They were some of the toughest narcs on the border, known for busting smugglers, staging raids, seizing cartel cocaine—and being dirty.
He was just a regular kid in South Texas, until a brush with the law propelled Gabriel Cardona into petty crime—and the service of a drug lord rising to power across the Rio Grande. In this exclusive excerpt from Wolf Boys: Two American Teenagers and Mexico’s Most Dangerous Drug Cartel, Dan Slater traces the true story of how one Laredo boy went from high school dropout to hit man.
After Texas Tech researchers discovered that windstorms may be spreading antibiotic-resistant bacteria from local feedlots, public health experts stood up and took notice. So did the Texas Cattle Feeders Association.
When a teenage boy brazenly shot two endangered whooping cranes outside Beaumont, his act unleashed widespread anger and resulted in a quick arrest—and revealed just how difficult it can be to save a species.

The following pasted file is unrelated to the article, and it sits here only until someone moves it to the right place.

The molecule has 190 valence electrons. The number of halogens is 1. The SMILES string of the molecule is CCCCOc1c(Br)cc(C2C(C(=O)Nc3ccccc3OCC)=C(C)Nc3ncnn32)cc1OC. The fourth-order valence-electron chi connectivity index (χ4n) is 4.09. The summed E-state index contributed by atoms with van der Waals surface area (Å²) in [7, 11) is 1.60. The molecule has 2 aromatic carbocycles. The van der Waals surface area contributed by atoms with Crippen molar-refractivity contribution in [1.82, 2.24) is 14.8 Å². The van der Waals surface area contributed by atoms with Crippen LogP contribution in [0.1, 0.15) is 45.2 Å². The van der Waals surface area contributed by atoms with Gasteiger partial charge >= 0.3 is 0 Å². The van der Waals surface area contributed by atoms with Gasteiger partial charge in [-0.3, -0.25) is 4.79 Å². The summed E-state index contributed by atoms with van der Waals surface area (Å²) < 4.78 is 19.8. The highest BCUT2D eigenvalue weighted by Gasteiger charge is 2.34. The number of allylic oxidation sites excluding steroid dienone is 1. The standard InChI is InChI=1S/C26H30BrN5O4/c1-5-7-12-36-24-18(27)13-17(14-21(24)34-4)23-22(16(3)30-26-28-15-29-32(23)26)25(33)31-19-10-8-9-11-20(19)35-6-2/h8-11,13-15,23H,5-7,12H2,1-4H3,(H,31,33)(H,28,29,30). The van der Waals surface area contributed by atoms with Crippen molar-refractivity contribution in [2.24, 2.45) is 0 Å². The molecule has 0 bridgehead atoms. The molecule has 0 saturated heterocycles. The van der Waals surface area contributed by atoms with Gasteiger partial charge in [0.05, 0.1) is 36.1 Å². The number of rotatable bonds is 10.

Evangelist Lester Roloff drew a line in the dirt to keep the State of Texas from regulating his Rebekah Home for Girls. Years later, then-govenor George W. Bush handed Roloff's disciples a long-sought victory. But this Alamo had no heroes—only victims.
Elephants never forget, but Texas Reaganites wish they could.
Sleek, shiny rockets on sleepy, shifty sands: as SpaceX prepares to build in South Texas, I wonder if my old stomping grounds can handle the inevitable collision of cultures. I sure hope so.
The country’s largest group of Muslims live in Texas, yet many of them don’t feel welcome here. A few young and progressive leaders—like Irving imam Omar Suleiman—are working to change that.
In 1982 three teenagers were killed near the shores of Lake Waco in a seemingly inexplicable crime. More than three decades later, the tragic and disturbing case still casts a long, dark shadow.
The great trail drives head for the last roundup.